Shortages of talent and skills mean that many knowledge workers have the bargaining power to negotiate their working conditions, including around flexible working. People want flexibility – or sovereignty – over both time and space. They do not want fixed hours, but instead express a preference for choosing the hours they work as long as they could ensure the job was done. For many employees, flexible working has evolved from being the exception to being the norm.
At the same time, organisations’ demand for flexible working has changed, with businesses now having to meet the 24/7 customer need for their services. The recession has drastically changed the nature of the work, reducing the number of full-time jobs and causing many organisations to rely on part-time and temporary staff, assigning them flexible working schedules. Some have sought to optimise the use of organisational resources (such as computers and desks) through shift work and working from home.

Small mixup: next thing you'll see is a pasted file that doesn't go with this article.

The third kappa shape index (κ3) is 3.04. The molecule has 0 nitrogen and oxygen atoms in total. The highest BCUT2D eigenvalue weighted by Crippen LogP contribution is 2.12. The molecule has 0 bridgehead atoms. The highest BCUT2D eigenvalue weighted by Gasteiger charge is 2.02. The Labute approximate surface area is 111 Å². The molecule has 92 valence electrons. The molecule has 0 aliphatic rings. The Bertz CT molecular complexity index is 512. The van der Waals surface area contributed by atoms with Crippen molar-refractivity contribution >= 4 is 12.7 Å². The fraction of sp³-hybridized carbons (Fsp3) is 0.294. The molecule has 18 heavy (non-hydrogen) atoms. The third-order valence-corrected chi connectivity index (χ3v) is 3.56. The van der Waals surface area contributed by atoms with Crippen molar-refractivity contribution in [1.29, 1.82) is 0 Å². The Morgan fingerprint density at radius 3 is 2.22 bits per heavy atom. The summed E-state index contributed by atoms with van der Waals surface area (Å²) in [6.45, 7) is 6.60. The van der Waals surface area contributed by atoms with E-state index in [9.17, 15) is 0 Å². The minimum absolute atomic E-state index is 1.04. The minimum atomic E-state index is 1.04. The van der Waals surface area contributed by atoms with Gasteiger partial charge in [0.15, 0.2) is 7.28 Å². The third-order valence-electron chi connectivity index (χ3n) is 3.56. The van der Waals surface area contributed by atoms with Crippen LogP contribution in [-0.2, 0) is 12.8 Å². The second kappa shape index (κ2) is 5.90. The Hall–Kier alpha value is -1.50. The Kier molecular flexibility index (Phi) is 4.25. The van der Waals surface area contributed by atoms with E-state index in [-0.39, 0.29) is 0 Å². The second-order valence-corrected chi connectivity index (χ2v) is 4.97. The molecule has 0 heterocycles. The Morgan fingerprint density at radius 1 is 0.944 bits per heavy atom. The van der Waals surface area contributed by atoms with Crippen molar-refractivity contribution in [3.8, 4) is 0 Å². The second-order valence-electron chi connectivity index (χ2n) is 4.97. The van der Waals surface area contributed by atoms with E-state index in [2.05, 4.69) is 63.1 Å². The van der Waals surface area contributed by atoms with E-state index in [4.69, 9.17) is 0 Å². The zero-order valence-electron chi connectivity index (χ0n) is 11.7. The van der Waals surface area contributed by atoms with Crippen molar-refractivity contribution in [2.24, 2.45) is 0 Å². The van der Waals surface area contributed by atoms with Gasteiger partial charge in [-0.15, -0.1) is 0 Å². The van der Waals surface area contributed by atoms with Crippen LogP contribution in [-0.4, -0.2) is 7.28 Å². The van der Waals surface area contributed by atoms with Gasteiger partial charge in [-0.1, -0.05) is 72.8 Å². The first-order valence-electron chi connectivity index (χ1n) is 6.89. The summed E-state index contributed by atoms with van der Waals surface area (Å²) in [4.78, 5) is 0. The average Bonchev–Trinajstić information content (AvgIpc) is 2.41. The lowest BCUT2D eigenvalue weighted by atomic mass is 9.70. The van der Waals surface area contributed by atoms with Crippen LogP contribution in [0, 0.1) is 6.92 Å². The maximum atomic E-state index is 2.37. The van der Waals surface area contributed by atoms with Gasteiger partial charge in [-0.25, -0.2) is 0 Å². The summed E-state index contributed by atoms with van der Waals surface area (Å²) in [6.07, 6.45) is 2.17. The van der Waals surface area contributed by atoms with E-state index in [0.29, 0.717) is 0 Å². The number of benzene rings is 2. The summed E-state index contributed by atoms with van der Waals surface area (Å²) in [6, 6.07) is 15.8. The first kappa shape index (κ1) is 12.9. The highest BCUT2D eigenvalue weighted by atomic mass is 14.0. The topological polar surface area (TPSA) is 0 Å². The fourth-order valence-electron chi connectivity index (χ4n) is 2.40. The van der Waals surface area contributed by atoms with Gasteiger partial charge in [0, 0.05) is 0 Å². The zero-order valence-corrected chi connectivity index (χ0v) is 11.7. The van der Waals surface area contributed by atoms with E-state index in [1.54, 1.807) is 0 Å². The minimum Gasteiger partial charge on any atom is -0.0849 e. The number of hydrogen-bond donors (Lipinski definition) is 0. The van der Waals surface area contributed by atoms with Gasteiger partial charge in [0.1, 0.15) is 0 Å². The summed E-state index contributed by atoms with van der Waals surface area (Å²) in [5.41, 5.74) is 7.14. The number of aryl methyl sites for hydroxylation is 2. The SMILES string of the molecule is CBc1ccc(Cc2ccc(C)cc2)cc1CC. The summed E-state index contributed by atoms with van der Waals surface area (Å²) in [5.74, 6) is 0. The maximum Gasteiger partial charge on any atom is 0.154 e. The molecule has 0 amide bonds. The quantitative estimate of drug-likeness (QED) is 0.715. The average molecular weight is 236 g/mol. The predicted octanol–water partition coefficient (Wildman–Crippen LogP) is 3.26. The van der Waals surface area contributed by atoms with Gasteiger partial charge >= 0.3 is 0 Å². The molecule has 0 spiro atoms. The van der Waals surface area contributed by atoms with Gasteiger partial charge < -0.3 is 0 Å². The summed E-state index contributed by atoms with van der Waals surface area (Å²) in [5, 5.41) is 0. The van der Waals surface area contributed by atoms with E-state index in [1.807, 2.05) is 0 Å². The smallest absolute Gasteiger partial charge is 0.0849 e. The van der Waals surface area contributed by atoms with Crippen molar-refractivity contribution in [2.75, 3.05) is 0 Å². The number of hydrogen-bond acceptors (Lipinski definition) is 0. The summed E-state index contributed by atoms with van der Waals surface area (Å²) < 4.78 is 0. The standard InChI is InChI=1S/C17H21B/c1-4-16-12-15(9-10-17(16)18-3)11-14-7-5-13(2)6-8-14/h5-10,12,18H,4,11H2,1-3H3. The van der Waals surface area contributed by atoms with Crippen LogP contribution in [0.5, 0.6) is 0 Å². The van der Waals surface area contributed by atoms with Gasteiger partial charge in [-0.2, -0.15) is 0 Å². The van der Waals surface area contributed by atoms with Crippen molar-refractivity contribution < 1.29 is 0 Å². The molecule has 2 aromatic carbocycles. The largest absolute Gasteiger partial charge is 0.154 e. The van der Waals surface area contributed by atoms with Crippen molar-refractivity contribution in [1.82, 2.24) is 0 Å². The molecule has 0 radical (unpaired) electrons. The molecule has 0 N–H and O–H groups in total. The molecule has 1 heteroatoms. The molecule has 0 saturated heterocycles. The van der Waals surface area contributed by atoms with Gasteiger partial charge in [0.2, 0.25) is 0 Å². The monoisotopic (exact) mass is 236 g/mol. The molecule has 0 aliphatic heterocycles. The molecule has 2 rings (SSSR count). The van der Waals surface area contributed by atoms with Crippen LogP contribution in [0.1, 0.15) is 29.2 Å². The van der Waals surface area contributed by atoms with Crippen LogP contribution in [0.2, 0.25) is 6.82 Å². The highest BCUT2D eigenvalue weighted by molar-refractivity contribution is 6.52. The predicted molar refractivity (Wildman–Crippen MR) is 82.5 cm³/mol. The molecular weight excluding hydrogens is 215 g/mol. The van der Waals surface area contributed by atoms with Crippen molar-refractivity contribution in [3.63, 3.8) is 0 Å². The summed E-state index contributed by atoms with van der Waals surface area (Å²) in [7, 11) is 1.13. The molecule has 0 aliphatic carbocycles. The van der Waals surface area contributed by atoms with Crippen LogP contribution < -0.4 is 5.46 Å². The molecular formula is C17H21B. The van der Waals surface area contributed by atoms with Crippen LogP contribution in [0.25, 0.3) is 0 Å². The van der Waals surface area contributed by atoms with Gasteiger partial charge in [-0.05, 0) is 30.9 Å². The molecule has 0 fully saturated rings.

The Work Foundation has a long record of expertise on:
- employee demand for work-life balance and employee voice in negotiating flexible working
- employee perceptions of the availability of flexible working opportunities, including the type of employment (by industry and occupation) that would benefit from or be disadvantaged by flexible working
- employee attitudes to the benefits and risks of flexible working
- employee perception of how well work-life balance policies meet their needs
- changes in the labour division at home following policy and organisational changes.